I myself just signed up for action alerts from the Audubon Naturalist Society, where Eliza Cava (whom many of you met at the Big Give) is leading the charge to educate local residents about ways we can influence environmental legislation and regulation in our region. Check out their upcoming Conservation & Environmental Advocacy 101 workshop on November 3, 1-3:30 pm, which will help you move from upset to action on environmental issues in these polarizing times.
October Member Profile

Joan de Pontet speaks with
Dr. Heather L. Johnson
Heather Johnson went to Yale Medical School when women who wanted to be professionals simply didn’t get married, or if married, they did not have children. She did it all despite the challenges and served in the military 8 years to repay her school debt. Dr. J remembers sitting behind a screen in the neonatal intensive care unit at Walter Reed and using their breast pump when her kids were infants. “My interns and residents stood on the other side of the screen asking patient care questions.” Today, women represent half of medical school students, and her daughter who is a physician at Johns Hopkins has the benefit of attractive nursing rooms with vending machines that sell replacement pump parts.

As an OB/GYN, Dr. J delivered 3500 babies and says her work has been a gift, something she loves. After retiring from obstetrics, she has continued her GYN practice, and with her new found “free time,” has published two books: What They Didn’t Tell You About Having a Baby and What They Didn’t Tell You About Menopause. Her books and lectures are full of reliable, non-judgmental information given in an eminently relatable manner with frankness and humor. While women are better today at making their needs known, she proactively answers questions that so many women wished they had asked. Curious? Go to her website, askdrheatherjohnson.com. It is a fund of information.

Last week as a guest speaker at her undergraduate college, Valparaiso, an alumna asked how Dr. J achieved work/life balance. She laughed and said she had none! She said that other than serving on several hospital boards, there was little time earlier in her career for volunteer work. When Dorothy Hsaio reached out to her about Impact100 DC, she was attracted by the level of commitment, the inclusivity, and the caring. Heather is a hands-on person literally and figuratively. She is interested in learning about community needs and was impressed by the grants process as a member of the Health and Wellness Focus Area Committee. Impact100 DC has been exciting and energizing for Heather, especially being in on the ground floor of such important work.

Thinking about Impact100 DC’s upcoming year, Heather said she is looking forward to more opportunities to meet with other members. But she noted that virtual meetings made necessary by the pandemic may have helped develop more efficient ways of working together, making involvement possible for busy people. She has already brought in two friends as members. She is considering joining a different grants team next year, perhaps Arts and Culture, to broaden her knowledge of needs and impactful programs and to keep the energy flowing.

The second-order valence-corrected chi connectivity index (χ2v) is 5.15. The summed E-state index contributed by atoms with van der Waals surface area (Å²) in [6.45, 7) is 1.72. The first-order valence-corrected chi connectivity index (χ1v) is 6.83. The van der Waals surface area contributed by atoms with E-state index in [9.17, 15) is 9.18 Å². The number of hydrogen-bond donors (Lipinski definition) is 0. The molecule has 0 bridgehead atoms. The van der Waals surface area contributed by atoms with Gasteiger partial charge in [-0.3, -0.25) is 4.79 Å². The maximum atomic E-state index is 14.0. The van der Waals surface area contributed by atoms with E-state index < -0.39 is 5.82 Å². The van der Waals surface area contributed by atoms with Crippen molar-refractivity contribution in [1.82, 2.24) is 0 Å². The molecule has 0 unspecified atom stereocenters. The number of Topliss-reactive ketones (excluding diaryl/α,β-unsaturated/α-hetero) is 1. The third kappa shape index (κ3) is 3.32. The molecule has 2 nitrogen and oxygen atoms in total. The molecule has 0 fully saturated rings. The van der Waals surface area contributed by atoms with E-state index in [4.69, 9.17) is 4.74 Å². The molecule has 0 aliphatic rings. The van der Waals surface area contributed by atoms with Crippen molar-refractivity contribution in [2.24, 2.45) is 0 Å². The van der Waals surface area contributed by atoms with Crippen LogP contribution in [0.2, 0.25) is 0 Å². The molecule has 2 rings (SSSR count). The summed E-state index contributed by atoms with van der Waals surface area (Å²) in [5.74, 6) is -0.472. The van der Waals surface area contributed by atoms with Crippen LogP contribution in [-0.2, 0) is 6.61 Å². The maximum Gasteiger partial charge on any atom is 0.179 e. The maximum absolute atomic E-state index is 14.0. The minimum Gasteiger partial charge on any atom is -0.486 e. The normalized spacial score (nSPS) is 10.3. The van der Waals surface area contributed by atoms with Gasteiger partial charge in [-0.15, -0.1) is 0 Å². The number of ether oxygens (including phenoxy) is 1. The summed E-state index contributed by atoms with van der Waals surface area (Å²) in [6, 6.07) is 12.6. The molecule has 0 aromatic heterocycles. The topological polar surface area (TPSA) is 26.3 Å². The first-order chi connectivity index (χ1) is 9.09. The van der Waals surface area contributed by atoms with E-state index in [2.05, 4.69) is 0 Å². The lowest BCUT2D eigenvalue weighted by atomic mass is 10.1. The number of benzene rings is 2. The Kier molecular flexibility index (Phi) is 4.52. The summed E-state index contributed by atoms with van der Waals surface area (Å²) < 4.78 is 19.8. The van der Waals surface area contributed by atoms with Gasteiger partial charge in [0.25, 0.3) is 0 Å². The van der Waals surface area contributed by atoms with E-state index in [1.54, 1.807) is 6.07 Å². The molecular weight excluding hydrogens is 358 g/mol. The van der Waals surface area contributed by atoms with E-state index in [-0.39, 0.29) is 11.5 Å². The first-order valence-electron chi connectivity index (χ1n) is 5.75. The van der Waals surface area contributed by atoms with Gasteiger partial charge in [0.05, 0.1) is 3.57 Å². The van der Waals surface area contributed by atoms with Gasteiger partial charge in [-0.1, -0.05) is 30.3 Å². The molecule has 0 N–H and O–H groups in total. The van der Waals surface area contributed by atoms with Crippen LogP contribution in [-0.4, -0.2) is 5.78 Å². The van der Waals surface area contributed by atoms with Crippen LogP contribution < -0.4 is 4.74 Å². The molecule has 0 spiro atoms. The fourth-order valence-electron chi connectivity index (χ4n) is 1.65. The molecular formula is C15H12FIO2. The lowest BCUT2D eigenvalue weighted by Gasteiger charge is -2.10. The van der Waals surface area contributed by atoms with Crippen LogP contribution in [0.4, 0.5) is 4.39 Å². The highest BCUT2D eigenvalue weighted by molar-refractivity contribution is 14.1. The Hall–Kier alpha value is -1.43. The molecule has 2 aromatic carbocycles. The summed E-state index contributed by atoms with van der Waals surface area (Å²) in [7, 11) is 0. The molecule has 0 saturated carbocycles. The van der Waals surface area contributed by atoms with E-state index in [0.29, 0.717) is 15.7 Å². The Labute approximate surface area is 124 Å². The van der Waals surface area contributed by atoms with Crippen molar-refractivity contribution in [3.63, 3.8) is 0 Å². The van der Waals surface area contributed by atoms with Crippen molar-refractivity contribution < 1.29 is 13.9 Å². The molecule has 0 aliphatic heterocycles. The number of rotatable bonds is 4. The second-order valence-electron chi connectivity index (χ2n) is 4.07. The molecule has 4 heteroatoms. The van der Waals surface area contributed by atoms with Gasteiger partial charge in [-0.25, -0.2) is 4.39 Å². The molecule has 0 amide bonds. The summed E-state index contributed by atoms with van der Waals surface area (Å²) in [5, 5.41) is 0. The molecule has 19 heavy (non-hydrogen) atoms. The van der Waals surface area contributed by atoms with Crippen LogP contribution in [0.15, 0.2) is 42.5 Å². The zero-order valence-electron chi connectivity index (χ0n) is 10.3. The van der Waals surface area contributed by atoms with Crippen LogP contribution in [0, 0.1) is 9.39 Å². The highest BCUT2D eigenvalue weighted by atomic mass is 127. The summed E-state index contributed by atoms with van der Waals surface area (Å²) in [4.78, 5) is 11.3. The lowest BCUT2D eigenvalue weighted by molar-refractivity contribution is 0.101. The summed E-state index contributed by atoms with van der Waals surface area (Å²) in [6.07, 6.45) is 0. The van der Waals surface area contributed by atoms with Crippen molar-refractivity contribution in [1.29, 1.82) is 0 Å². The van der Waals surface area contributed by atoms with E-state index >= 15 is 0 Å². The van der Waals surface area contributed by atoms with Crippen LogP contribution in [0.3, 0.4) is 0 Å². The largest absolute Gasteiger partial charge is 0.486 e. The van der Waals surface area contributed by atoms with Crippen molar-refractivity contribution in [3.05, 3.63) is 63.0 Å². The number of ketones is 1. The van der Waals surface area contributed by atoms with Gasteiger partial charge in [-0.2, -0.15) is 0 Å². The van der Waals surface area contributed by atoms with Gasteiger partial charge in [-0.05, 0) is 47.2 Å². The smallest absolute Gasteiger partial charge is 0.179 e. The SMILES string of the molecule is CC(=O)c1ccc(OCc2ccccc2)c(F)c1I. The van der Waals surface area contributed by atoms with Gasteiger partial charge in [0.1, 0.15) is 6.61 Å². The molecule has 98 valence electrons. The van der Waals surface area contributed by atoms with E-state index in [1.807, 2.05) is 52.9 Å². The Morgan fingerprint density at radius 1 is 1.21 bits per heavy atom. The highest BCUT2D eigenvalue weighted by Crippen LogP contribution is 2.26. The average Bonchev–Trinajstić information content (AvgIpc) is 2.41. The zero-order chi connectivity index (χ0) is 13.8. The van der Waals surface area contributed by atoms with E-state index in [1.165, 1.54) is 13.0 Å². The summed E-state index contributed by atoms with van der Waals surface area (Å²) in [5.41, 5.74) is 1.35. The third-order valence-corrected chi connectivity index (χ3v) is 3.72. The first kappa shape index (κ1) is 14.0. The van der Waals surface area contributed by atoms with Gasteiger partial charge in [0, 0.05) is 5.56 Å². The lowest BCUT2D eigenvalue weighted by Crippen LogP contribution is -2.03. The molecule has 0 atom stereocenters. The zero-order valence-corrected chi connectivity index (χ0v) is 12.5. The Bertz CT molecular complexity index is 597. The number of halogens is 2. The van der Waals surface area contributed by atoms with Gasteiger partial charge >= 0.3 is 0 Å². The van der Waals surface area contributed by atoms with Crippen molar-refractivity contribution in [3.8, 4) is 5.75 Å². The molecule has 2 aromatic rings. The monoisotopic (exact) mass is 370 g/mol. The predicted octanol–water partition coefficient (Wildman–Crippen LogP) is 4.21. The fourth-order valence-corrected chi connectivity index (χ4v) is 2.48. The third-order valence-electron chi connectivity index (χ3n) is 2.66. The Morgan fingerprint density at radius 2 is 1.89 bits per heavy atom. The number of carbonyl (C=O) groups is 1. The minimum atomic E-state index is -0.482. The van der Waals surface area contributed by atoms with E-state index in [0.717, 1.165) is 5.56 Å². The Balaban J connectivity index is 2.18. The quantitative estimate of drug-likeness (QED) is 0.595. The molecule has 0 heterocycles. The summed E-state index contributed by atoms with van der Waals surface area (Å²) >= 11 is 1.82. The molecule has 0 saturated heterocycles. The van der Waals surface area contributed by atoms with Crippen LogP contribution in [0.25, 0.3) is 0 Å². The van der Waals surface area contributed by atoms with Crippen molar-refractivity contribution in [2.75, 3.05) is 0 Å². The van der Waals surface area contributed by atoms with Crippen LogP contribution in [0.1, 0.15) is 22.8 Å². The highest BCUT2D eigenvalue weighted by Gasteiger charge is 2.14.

Don't miss an opportunity to put Impact100 DC in an even larger context!

As many of you know, Impact100 is a global model that began with the founding of the Cincinnati chapter twenty years ago by Wendy Steele. There are now over 60 chapters in the US and beyond. Wendy is also the founder and CEO of Impact100 Global, which serves as a resource and amplifier for the work of local chapters. On Thursday, November 4th, Impact100 Global is hosting a virtual event to celebrate the 20 year milestone and $100 million in collective giving. All are welcome.

Click here to register. 
Membership Directory
We are in the process of developing a members-only portal on our website which will contain a member directory. If you have not yet filled out your form to opt in or out of a member directory, please do so asap! Please click here.
Volunteer Needs
Are you interested in being more actively involved in Impact100 DC? We are looking for volunteers in almost every area, but especially communications and marketing, for both discrete tasks and leadership roles. Contact: president@impact100dc.org

Member Survey

If you have not yet done so, please take a minute to complete our member demographic survey, a key element in measuring our progress in building a diverse and inclusive community. Your responses will NOT be shared in any way.
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Impact100 DC
PO Box 40121
Washington, DC 20016

Phone: 202 379-4773